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Raphael A. Meyer

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Hutch++: Optimal Stochastic Trace Estimation

Nov 12, 2020
Raphael A. Meyer, Cameron Musco, Christopher Musco, David P. Woodruff

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We study the problem of estimating the trace of a matrix $A$ that can only be accessed through matrix-vector multiplication. We introduce a new randomized algorithm, Hutch++, which computes a $(1 \pm \epsilon)$ approximation to $tr(A)$ for any positive semidefinite (PSD) $A$ using just $O(1/\epsilon)$ matrix-vector products. This improves on the ubiquitous Hutchinson's estimator, which requires $O(1/\epsilon^2)$ matrix-vector products. Our approach is based on a simple technique for reducing the variance of Hutchinson's estimator using a low-rank approximation step, and is easy to implement and analyze. Moreover, we prove that, up to a logarithmic factor, the complexity of Hutch++ is optimal amongst all matrix-vector query algorithms, even when queries can be chosen adaptively. We show that it significantly outperforms Hutchinson's method in experiments. While our theory requires $A$ to be positive semidefinite, empirical gains extend to applications involving non-PSD matrices, such as triangle estimation in networks.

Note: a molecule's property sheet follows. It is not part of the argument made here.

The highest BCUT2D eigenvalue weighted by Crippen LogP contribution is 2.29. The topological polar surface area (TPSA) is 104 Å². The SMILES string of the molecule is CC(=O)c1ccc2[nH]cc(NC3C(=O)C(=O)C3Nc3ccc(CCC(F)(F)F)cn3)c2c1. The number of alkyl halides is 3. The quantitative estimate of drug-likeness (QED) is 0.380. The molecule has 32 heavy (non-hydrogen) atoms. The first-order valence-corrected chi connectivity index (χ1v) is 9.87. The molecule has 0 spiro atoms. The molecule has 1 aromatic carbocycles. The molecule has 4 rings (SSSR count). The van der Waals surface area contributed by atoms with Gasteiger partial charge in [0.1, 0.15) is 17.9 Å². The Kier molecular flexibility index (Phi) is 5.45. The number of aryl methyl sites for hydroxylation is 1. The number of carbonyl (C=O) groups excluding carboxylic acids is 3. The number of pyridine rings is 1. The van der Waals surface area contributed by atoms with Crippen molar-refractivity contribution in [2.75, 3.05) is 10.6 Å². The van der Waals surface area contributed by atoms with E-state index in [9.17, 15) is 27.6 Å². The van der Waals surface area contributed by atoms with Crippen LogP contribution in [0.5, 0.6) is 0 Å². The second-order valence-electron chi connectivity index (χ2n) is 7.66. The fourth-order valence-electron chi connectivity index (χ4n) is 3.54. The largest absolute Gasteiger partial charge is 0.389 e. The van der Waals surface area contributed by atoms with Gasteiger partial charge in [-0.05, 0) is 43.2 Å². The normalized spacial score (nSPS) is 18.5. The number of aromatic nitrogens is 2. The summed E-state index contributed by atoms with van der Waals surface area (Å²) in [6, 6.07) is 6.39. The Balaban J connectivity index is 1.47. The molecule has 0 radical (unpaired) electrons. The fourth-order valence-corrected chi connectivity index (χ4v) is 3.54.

* To appears in SIAM Symposium on Simplicity in Algorithms (SOSA21) 
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The Statistical Cost of Robust Kernel Hyperparameter Tuning

Jun 14, 2020
Raphael A. Meyer, Christopher Musco

This paper studies the statistical complexity of kernel hyperparameter tuning in the setting of active regression under adversarial noise. We consider the problem of finding the best interpolant from a class of kernels with unknown hyperparameters, assuming only that the noise is square-integrable. We provide finite-sample guarantees for the problem, characterizing how increasing the complexity of the kernel class increases the complexity of learning kernel hyperparameters. For common kernel classes (e.g. squared-exponential kernels with unknown lengthscale), our results show that hyperparameter optimization increases sample complexity by just a logarithmic factor, in comparison to the setting where optimal parameters are known in advance. Our result is based on a subsampling guarantee for linear regression under multiple design matrices, combined with an {\epsilon}-net argument for discretizing kernel parameterizations.

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